By Cory Armstrong-Hoss / Herald Forum
We see how hard you’re working.
You’re registering them for Boys & Girls Club flag football, Village Theatre’s KidsStage, and Taekwondo Way. You’re signing them up for guitar lessons, Scouts, after-school Spanish club and Rock Climbing 101, after scoring that tepid “I guess…” when you bring up yet another thing after dinner.
You feel your pulse quicken when you speed them to their coach, instructor or sensei on time at that field, music store or dojo with their itchy shin-guards, Wal-Mart guitar or never-worn karate uniform-that-you-got-at-registration, and they won’t budge from your side. You morph into a parent you don’t recognize: bribing them with Dairy Queen, threatening to take away the Xbox. You’re grasping for something that might get them to jump in and just … try. This might be the thing!
You’re raising your voice, angry, wondering why it’s so damn hard to get your kid to do something all these other kids are in to.
You’re texting parents of classmates on Friday nights, trying to organize a playdate for the weekend. You’re waking up on Saturday mornings, checking your phone, keeping it near you all morning in case someone just didn’t see the text, and finally cleared their schedule. Hoping to not get ignored, or worse: to get a pity text on Sunday night: “Sorry! Didn’t see this till now. Our weekend was PACKED.”
Some of you live in my neighborhood. Some of your kids go to my kids’ schools.
We are you. So we know: it’s not really about the thing.
Yes, we want our kids to sweat, scream those team cheers, score a goal in overtime, ace that recital, master that kata to earn an orange belt, fill their childhood with all those Facebook-photo-worthy moments. We want them dig down to push through adversity: defend against athletes who are bigger and stronger; practice those tedious chords for 30 minutes before playing Roblox; lose themselves in their craft. You want to turn to your wife on a Sunday morning and ask “Where is he?” and have her say, “Oh, he decided on his own to run the hills in our neighborhood. Said he wanted to build up endurance for games.”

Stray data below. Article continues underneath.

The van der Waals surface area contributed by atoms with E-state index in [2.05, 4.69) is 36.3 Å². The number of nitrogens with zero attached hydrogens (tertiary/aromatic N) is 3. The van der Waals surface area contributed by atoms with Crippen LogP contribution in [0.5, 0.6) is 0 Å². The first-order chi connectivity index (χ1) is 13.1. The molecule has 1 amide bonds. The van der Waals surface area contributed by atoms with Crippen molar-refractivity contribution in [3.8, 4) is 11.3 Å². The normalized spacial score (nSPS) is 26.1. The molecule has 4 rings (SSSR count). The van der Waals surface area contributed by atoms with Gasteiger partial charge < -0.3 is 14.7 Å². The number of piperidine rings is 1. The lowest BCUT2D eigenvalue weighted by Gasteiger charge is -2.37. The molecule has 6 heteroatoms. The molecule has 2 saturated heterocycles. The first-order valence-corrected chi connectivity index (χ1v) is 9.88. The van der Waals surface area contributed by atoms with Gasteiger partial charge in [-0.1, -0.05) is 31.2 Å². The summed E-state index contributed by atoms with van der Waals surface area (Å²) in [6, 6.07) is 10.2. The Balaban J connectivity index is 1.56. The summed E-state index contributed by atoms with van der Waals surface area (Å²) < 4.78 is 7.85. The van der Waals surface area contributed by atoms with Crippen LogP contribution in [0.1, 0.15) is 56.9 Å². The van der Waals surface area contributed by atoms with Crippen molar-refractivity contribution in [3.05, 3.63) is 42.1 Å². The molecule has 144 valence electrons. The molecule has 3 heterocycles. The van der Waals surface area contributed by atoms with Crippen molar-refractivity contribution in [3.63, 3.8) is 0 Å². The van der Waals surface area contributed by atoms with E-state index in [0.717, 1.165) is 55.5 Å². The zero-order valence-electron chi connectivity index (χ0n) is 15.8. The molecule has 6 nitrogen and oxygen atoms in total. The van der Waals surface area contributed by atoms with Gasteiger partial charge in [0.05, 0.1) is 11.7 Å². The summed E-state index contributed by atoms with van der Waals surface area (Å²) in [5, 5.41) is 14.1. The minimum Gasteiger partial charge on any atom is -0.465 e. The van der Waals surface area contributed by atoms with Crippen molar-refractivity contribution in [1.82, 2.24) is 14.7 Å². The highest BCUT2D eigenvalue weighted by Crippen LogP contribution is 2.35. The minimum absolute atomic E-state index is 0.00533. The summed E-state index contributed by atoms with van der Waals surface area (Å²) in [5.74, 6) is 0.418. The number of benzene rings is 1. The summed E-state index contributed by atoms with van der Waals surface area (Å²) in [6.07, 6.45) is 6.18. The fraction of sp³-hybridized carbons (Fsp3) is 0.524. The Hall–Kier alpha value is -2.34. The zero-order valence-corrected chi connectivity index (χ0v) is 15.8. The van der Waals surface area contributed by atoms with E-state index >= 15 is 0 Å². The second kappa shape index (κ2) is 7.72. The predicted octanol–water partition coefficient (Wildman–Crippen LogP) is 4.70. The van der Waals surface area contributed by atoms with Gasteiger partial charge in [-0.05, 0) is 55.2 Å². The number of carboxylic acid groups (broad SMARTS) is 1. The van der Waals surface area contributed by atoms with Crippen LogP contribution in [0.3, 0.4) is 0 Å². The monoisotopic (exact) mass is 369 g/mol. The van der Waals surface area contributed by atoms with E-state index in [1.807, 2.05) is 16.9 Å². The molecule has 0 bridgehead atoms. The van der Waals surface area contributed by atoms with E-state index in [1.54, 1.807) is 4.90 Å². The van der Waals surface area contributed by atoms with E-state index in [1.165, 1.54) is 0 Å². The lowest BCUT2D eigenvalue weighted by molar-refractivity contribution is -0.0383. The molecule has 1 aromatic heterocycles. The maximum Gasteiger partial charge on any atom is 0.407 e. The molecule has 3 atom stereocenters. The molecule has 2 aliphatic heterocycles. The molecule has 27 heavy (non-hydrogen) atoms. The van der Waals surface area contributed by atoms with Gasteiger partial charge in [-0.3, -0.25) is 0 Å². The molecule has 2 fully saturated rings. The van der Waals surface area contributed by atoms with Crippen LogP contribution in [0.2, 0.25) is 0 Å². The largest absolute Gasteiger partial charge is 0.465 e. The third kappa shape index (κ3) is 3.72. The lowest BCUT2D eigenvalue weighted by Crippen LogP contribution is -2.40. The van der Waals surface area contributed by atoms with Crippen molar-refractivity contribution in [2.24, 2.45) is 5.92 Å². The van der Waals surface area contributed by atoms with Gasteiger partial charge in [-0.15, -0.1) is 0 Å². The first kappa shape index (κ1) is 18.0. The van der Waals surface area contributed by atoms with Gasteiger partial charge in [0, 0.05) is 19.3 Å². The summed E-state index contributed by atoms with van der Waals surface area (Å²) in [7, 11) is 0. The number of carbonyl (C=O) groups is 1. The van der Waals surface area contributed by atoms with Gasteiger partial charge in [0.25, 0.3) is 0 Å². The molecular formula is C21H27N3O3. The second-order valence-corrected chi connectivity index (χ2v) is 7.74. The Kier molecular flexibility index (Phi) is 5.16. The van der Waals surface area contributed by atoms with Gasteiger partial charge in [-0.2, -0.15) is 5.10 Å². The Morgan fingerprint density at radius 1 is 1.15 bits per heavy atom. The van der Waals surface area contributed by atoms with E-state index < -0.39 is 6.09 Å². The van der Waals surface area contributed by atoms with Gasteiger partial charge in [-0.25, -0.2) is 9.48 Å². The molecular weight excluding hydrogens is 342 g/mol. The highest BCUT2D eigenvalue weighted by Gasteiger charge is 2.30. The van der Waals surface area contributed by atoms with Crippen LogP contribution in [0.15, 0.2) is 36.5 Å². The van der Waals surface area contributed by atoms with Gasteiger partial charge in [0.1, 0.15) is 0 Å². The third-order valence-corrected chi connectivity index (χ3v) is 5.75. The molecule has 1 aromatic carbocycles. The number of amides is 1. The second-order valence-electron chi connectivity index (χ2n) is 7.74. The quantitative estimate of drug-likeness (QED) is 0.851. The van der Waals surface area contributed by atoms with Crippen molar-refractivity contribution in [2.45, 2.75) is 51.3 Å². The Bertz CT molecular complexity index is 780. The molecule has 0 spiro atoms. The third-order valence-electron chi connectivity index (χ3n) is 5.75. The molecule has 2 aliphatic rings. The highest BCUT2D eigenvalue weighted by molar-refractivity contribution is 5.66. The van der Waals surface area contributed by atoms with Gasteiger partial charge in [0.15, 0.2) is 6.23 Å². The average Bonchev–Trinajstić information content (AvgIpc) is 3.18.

But that fear in our throats, that slight nausea. That wish we have for them. It’s not about these things.
It’s really about this: We want them to find their people.
Those people who understand them. Who are excited by the same things, laugh at the same jokes, care about the same YouTubers, book series, or board games. Who respond to their texts with funny GIFs. Those people who give them something we as parents can’t: a sense that they belong in this big world.
So that they are not alone at lunch. Alone at recess or on the bus. Or alone a few years later, when kids are asking each other to Tolo or Homecoming or checking to see if their friends are going to the bonfire at Lighthouse Park. You don’t want your kid to wonder what world those kids are in, and why he’s in a different one.
But maybe that gym or stage or dojo or arranged playdate is not where your kid is going to find his people. He never asked for those things anyway, and he doesn’t seem to mind reading on the couch or working on the treehouse or watching “Bob’s Burgers” with you on the weekends.
Maybe he doesn’t find his people when he’s a child, or even a teenager. Maybe it takes longer, and he finds them in places you can never go.
We hope you give yourself grace. We hope you take those deep breaths until that sick feeling passes, and stop texting those parents who rarely respond. Those aren’t your people.
It is enough to show him, over and over again, that you will always be his people. Even if he didn’t choose you.
It is enough that you will always choose him.
Cory Armstrong-Hoss is a nonprofit guy, community volunteer and father of three. He dedicates this essay to his wife, who’s driving around with a little-used karate uniform in the back of her minivan, and keeps forgetting to drop it off at Goodwill.